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Rae Foley

"... minutes weren't given you to save but to spend. This is yours -- now. Stop and live it."

Rae Foley, Girl From Nowhere (1949)

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"... James was the kind of man who would make a death-struggle with an octopus sound as heavy and dull as a Sunday dinner."

Rae Foley, Bones of Contention (1950)

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"... his gestures were awkward to the point of appearing uncoordinated. He used his hands as though they were feet ..."

Rae Foley, The Hundredth Door (1950)

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"Nothing is as depressing as absolute logic. Look at the maze of French politics perpetrated by a logical people."

Rae Foley, The Hundredth Door (1950)

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"He had the misleading air of open-hearted simplicity that people have come to demand of their politicians."

Rae Foley, The Hundredth Door (1950)

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"The only love from which a man never recuperates is the one he never had. The eternal and untarnished illusion."

Rae Foley, The Hundredth Door (1950)

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"Ledyard was as earnest as a father inspecting his son's electric train."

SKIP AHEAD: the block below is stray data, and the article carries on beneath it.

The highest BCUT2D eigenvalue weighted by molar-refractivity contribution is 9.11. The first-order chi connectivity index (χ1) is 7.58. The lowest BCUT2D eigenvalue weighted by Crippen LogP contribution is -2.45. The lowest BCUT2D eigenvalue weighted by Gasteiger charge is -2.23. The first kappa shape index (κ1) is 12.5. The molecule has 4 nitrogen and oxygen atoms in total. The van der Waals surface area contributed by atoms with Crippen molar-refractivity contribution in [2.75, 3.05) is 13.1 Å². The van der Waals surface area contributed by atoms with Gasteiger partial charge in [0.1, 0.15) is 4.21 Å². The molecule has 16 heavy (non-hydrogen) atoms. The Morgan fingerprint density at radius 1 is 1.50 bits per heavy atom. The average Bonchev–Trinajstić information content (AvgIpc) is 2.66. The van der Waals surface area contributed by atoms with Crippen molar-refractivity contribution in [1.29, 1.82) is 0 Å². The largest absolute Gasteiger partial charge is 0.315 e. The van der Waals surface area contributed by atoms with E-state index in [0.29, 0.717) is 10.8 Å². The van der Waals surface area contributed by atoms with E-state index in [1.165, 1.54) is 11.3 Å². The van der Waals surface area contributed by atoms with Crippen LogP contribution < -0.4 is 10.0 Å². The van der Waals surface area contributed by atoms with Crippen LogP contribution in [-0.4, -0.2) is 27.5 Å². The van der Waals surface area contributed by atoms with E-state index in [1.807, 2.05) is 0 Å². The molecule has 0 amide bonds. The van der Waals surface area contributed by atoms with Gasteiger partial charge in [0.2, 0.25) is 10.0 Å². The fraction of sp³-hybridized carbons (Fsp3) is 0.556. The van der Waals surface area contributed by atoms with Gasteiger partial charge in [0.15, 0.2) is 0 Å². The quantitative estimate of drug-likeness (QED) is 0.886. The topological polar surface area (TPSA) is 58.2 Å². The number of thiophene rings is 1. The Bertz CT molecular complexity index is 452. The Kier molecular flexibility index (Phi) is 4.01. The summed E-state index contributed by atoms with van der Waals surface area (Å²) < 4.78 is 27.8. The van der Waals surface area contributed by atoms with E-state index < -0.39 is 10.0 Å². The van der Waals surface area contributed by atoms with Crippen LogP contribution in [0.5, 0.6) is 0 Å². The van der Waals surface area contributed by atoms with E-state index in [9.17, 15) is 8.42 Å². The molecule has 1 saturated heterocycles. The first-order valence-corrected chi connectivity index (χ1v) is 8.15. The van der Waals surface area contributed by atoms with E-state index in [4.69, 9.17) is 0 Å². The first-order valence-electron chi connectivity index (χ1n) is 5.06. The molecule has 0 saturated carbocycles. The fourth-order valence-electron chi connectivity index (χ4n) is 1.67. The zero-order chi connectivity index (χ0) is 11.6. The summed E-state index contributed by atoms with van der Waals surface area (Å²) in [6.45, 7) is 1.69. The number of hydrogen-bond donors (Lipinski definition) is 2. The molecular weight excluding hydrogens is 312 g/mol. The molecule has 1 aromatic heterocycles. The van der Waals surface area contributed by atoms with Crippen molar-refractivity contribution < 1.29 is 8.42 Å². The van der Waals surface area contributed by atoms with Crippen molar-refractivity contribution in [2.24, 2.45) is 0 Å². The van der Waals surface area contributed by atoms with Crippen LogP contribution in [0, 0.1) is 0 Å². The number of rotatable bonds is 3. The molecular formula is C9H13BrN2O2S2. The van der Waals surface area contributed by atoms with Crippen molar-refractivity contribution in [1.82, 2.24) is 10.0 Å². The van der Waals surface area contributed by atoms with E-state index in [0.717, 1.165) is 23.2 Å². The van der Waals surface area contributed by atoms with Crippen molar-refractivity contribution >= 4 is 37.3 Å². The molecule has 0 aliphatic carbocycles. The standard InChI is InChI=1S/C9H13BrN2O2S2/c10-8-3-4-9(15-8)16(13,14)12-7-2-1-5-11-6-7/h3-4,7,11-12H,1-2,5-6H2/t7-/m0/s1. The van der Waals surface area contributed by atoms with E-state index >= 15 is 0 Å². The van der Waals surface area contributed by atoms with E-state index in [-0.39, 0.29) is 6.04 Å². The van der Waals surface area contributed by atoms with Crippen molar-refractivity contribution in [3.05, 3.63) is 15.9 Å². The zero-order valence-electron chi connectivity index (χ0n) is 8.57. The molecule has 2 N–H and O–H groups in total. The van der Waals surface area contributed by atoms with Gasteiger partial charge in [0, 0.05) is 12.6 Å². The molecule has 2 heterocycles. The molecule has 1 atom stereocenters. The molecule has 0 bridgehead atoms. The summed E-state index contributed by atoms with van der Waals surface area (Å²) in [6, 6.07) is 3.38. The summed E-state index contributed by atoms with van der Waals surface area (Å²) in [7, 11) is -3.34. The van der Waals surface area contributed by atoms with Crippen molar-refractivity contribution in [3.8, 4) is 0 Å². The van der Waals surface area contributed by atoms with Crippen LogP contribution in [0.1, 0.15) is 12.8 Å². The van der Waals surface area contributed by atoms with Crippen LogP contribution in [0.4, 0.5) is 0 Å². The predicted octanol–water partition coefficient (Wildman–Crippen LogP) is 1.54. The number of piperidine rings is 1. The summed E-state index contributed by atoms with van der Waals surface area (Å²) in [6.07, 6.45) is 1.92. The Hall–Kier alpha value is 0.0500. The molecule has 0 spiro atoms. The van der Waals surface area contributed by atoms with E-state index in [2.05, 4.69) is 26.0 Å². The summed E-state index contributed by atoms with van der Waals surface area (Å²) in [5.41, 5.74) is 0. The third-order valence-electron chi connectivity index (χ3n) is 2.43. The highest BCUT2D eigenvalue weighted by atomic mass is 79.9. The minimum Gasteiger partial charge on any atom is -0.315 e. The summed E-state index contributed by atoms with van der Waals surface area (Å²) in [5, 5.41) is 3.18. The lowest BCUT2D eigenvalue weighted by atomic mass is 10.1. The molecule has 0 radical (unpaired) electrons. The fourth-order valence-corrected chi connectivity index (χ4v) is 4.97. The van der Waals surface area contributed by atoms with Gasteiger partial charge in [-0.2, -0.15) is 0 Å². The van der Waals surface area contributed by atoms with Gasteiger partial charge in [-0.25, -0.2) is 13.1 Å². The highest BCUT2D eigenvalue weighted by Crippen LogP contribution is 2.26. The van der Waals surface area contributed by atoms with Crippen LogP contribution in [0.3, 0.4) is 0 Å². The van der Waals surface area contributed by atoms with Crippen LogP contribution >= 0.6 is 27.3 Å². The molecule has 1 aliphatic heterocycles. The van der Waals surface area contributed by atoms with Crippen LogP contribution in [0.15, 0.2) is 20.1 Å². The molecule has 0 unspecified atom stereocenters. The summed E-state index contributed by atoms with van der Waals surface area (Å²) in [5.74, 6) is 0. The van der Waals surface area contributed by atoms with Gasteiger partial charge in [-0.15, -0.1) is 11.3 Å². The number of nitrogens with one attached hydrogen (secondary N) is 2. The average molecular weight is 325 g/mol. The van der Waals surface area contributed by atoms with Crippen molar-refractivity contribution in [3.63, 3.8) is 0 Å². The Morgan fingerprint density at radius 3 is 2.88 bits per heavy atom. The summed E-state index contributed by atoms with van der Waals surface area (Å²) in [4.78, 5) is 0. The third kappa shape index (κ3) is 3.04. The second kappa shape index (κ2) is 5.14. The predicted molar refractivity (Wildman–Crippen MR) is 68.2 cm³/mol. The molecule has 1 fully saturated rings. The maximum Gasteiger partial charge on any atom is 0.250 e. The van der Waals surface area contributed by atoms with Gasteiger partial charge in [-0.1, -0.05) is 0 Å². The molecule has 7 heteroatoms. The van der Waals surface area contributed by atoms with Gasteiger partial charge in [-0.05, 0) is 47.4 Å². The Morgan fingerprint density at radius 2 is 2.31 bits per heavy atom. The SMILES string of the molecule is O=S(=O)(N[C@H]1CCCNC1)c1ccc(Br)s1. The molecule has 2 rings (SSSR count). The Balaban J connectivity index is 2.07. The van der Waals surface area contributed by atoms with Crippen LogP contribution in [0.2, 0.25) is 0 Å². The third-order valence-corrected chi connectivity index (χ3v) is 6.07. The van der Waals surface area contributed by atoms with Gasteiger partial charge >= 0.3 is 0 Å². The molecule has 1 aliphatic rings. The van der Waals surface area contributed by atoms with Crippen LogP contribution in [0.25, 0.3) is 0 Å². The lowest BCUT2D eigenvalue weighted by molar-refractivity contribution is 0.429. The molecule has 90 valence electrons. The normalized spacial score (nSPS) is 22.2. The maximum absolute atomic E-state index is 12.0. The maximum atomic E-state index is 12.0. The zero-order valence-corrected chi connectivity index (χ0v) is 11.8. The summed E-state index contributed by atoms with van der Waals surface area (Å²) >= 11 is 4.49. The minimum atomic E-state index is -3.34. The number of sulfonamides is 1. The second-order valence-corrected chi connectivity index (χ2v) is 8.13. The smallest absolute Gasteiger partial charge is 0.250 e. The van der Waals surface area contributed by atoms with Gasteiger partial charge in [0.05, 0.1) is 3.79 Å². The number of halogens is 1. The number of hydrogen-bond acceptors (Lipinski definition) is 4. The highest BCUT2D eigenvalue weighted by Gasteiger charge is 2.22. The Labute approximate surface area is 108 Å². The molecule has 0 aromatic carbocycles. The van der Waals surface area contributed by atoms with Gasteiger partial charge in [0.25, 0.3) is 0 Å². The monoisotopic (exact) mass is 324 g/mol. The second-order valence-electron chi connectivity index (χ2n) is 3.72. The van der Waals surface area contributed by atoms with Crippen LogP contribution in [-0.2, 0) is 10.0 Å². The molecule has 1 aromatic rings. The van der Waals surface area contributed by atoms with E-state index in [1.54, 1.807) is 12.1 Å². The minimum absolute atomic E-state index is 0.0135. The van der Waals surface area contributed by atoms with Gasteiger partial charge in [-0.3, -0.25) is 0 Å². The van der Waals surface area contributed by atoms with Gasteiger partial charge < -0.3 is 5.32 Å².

Rae Foley, Wake the Sleeping Wolf (1952)

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"We shared everything all our lives, the important ones and the trivial ones, and it's the trivial ones that build ties between people."

Rae Foley, Wake the Sleeping Wolf (1952)

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"... he bore the stamp of the unforgivable sin in a physician -- uncertainty."

Rae Foley, Wake the Sleeping Wolf (1952)

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"He had the kind of face that lost its boyishness before he was twenty and yet would never be quite mature. An underdone sort of man ..."

Rae Foley, Wake the Sleeping Wolf (1952)

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"She nibbled away at her thought like a rabbit with a piece of lettuce."

Rae Foley, Death and Mr. Potter (1955)

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"The young never take anything seriously if it sounds simple."

Rae Foley, The Last Gamble (1956)

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"... he will persist in laboring under the delusion that patients want commonsense instead of magic."

Rae Foley, The Last Gamble (1956)